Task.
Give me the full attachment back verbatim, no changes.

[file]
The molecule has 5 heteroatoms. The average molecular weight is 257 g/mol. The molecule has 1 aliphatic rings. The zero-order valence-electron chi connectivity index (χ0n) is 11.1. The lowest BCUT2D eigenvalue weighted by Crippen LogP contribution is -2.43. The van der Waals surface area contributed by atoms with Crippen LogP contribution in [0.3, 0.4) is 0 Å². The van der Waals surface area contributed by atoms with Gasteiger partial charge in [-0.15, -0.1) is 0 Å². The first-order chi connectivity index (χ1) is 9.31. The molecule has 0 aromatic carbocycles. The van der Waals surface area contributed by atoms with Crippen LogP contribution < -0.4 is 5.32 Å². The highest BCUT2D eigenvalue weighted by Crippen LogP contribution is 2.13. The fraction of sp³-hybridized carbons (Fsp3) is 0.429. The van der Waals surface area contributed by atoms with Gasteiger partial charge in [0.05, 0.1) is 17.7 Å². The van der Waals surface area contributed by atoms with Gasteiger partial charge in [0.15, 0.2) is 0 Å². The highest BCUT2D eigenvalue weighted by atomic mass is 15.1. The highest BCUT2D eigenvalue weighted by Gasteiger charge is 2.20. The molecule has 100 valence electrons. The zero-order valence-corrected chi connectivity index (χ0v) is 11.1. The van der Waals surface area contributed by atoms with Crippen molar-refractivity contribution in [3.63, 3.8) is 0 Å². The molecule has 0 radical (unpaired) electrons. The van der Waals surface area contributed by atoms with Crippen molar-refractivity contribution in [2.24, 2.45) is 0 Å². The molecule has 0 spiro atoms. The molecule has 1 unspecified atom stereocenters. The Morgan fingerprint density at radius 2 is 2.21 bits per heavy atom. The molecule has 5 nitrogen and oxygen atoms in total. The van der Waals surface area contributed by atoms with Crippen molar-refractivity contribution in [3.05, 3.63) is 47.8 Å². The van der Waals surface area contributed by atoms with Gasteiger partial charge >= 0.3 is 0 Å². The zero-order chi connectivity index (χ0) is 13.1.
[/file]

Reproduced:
The molecule has 5 heteroatoms. The average molecular weight is 257 g/mol. The molecule has 1 aliphatic rings. The zero-order valence-electron chi connectivity index (χ0n) is 11.1. The lowest BCUT2D eigenvalue weighted by Crippen LogP contribution is -2.43. The van der Waals surface area contributed by atoms with Crippen LogP contribution in [0.3, 0.4) is 0 Å². The van der Waals surface area contributed by atoms with Gasteiger partial charge in [-0.15, -0.1) is 0 Å². The first-order chi connectivity index (χ1) is 9.31. The molecule has 0 aromatic carbocycles. The van der Waals surface area contributed by atoms with Crippen LogP contribution < -0.4 is 5.32 Å². The highest BCUT2D eigenvalue weighted by Crippen LogP contribution is 2.13. The fraction of sp³-hybridized carbons (Fsp3) is 0.429. The van der Waals surface area contributed by atoms with Gasteiger partial charge in [0.05, 0.1) is 17.7 Å². The van der Waals surface area contributed by atoms with Gasteiger partial charge in [0.15, 0.2) is 0 Å². The highest BCUT2D eigenvalue weighted by atomic mass is 15.1. The highest BCUT2D eigenvalue weighted by Gasteiger charge is 2.20. The molecule has 100 valence electrons. The zero-order valence-corrected chi connectivity index (χ0v) is 11.1. The van der Waals surface area contributed by atoms with Crippen molar-refractivity contribution in [3.63, 3.8) is 0 Å². The molecule has 0 radical (unpaired) electrons. The van der Waals surface area contributed by atoms with Crippen molar-refractivity contribution in [2.24, 2.45) is 0 Å². The molecule has 0 spiro atoms. The molecule has 1 unspecified atom stereocenters. The Morgan fingerprint density at radius 2 is 2.21 bits per heavy atom. The molecule has 5 nitrogen and oxygen atoms in total. The van der Waals surface area contributed by atoms with Crippen molar-refractivity contribution in [3.05, 3.63) is 47.8 Å². The van der Waals surface area contributed by atoms with Gasteiger partial charge >= 0.3 is 0 Å². The zero-order chi connectivity index (χ0) is 13.1.